DCF for Bank Valuation: Step-by-Step Guide with Real-Life Examples

Updated 3/6/2024

Did you know that the financial industry makes up $8.81 trillion of the stock market cap, which is 13% of the market and is the third-largest by market cap compared to tech and consumer discretionary? Most investors ignore or pass the financial industry by because they don’t understand the industry or value those companies.

Using DCFs or discounted cash flow models is the tried-and-true method for most industries, but financials, including banks, insurance companies, and investment banks, are a different breed. Because of their capital structure, it is difficult to measure debt and reinvestment, making estimating cash flows a problem.

The regulatory situation and oversight over the financial sector, along with the challenging capital structure—rightfully so—after the financial crisis of 2007-2009—all need consideration when valuing these companies.

In today’s post, we will learn:

Okay, let’s break down using a DCF for bank valuation.

Why is Valuing Financial Companies Difficult?

Financials such as banks, insurance companies, and investment firms are no different from “normal” companies attempting to be as profitable as possible. They also have to worry about competition and must grow continually.

Financial companies graphic ai generated

If any of these companies are publicly traded, they face the same scrutiny that the other companies face for their total return to shareholders.

When discussing capital for non-financials, most discussions center around debt and equity, which are the building blocks for stimulating growth. A non-financial raises money from equity investors and bondholders and uses those funds to grow its assets for long-term growth.

When we value non-financial companies such as Walmart, we value the company’s assets instead of only the equity.

Debt in Financials

Debt, an ugly word if a company carries more than it can afford, has a different connotation in financial services.

As with most non-financials, these companies consider debt to be raw material instead of a source of capital. Debt to a bank is like inventory to Walmart; the financial department can mold it into a product they can sell to yield a profit.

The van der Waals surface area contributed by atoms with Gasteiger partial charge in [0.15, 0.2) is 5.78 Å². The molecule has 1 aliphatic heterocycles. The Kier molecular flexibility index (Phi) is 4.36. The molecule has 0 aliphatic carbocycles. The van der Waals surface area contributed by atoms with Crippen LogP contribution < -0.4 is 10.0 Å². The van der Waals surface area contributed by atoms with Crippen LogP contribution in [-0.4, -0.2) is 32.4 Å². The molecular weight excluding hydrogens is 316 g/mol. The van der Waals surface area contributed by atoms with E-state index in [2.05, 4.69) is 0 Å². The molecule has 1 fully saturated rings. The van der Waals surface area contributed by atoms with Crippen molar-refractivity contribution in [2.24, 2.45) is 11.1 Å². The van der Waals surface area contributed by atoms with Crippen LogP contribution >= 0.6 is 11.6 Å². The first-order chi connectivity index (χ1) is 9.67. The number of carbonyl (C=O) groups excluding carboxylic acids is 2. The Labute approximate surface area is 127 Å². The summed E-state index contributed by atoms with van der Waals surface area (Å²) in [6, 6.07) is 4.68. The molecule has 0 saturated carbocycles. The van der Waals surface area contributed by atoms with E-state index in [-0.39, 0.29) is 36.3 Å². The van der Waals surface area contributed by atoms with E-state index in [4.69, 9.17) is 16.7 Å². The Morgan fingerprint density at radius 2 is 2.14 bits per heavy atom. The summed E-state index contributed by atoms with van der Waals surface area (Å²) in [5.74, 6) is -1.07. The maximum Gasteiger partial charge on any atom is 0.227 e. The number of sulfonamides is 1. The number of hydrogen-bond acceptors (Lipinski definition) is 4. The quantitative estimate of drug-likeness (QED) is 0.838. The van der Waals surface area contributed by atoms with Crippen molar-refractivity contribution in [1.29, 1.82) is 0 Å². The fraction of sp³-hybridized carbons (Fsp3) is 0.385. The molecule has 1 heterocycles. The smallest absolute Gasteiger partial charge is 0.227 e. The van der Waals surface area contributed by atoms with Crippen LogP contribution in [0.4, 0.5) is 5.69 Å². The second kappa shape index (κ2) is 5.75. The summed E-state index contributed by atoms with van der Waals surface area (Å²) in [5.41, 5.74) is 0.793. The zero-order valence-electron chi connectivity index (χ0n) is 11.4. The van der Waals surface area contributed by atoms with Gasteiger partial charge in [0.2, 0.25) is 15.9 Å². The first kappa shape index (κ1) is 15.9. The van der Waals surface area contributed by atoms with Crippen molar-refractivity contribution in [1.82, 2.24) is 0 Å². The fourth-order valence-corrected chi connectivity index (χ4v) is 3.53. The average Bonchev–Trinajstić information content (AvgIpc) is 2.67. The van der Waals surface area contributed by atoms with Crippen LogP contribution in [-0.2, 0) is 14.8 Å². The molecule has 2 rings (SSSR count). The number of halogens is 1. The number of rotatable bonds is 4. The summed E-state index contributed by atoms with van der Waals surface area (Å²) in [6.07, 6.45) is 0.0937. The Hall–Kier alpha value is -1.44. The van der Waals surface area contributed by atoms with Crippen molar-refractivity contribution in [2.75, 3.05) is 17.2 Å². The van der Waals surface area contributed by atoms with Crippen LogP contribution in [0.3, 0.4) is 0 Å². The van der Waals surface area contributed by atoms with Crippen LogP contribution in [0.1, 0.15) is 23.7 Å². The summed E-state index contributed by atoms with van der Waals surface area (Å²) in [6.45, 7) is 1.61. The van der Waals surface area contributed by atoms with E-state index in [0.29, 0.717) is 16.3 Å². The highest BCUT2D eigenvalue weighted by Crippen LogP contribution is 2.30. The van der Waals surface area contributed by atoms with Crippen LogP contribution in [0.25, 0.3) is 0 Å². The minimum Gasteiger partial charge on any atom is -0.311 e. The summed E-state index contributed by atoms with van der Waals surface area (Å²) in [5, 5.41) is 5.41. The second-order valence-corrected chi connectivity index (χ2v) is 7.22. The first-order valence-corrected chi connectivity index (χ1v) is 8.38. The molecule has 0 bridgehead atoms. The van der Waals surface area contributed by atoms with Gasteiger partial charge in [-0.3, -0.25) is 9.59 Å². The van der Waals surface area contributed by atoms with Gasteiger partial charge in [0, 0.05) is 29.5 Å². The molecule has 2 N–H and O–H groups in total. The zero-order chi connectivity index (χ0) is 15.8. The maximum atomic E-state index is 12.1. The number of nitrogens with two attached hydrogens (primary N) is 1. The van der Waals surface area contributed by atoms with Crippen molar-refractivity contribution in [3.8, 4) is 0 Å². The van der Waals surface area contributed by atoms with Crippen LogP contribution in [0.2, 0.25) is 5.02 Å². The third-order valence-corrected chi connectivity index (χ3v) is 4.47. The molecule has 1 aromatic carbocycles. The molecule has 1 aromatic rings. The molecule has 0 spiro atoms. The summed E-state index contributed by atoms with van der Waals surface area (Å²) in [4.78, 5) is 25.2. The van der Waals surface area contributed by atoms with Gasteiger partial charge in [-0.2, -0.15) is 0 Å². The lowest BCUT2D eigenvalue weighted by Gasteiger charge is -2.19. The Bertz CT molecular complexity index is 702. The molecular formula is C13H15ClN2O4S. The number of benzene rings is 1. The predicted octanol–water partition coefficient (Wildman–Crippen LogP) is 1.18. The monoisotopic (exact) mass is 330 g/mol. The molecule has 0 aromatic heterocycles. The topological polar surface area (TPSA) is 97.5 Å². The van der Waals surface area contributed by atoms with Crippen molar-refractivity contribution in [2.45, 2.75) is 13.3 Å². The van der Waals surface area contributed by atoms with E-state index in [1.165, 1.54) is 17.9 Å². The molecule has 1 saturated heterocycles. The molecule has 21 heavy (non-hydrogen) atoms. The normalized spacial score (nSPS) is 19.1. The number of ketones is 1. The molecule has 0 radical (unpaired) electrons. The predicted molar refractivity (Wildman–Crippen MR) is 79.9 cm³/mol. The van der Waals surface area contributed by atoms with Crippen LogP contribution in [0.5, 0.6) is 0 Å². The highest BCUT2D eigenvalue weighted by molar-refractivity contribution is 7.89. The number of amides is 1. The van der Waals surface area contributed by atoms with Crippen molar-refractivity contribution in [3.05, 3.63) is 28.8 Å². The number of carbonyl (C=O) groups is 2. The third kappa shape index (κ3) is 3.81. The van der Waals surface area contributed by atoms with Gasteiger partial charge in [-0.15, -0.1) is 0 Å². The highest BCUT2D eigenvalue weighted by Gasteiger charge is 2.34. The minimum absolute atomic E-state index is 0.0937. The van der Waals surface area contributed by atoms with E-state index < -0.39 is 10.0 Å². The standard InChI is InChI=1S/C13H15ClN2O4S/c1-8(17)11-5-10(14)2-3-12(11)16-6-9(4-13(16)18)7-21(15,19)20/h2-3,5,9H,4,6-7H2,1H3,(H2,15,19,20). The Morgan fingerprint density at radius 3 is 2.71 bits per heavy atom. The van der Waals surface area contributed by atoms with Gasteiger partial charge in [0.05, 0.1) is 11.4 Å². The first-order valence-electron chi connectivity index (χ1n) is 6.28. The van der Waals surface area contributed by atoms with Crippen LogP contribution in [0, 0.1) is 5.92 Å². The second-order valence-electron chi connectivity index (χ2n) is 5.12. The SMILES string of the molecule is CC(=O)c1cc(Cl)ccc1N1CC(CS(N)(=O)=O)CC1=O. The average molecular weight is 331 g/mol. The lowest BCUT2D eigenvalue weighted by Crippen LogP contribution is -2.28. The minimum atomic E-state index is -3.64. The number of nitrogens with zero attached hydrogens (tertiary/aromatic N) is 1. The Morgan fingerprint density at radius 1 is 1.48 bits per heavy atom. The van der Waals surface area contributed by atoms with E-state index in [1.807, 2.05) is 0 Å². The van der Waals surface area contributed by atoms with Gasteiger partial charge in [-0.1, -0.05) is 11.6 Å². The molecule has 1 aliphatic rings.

Therefore, we can define capital in financials as equity capital, further reinforced by regulatory oversight focusing on the equity capital ratios of banks and insurance companies.

Let’s consider the debt situation of a bank or insurance company for a moment. According to the balance sheet of Bank of America, deposits from customers into their checking or savings accounts are debt. But should they be? And what about the interest-bearing accounts, especially considering that most banks’ primary income is on interest after paying interest on customers’ deposit accounts?

Instead of debt, most financials consider deposits or premiums as raw material to generate more income. For example, a bank will take your $100 deposit in your savings account and lend it to another customer to earn interest on that loan. So, the bank will generate income from the difference between the interest they collect from the loan and the interest they pay on the savings account.

The Regulations on Financials

The next issue is the regulatory nature of financials. Most financials are heavily regulated, and they take three main forms:

  • Banks and insurance companies must carry capital ratios that ensure they don’t expand beyond their means
  • Banks and insurance companies face restrictions on where to invest their capital.
  • Restrictions on mergers and acquisitions

Because of these restrictions, we need to rethink how financials reinvest. For example, with non-financials, most reinvestments focus on net capital expenditures and working capital. However, these types of reinvestment are not available for financials.

Instead of working capital in the usual sense, banks focus on intangible investments such as brand or human capital, which are included in operating expenses.

Instead, we need to focus on regulatory capital as the main source of reinvestment. If you are not familiar with the regulatory capital of banks, I recommend you read the following post before continuing with the article:

Tier 1 Capital – The Easy Way to See the Strength of a Bank’s Balance Sheet

Now that we understand different aspects of valuing banks let’s examine a few of the usual methods.

Usual Methods to Value Banks

To value the equity of a company, the normal method is:

Free Cash Flow to Equity =

Net Income

  • Net Capital Expenditures
  • Change in non-cash working capital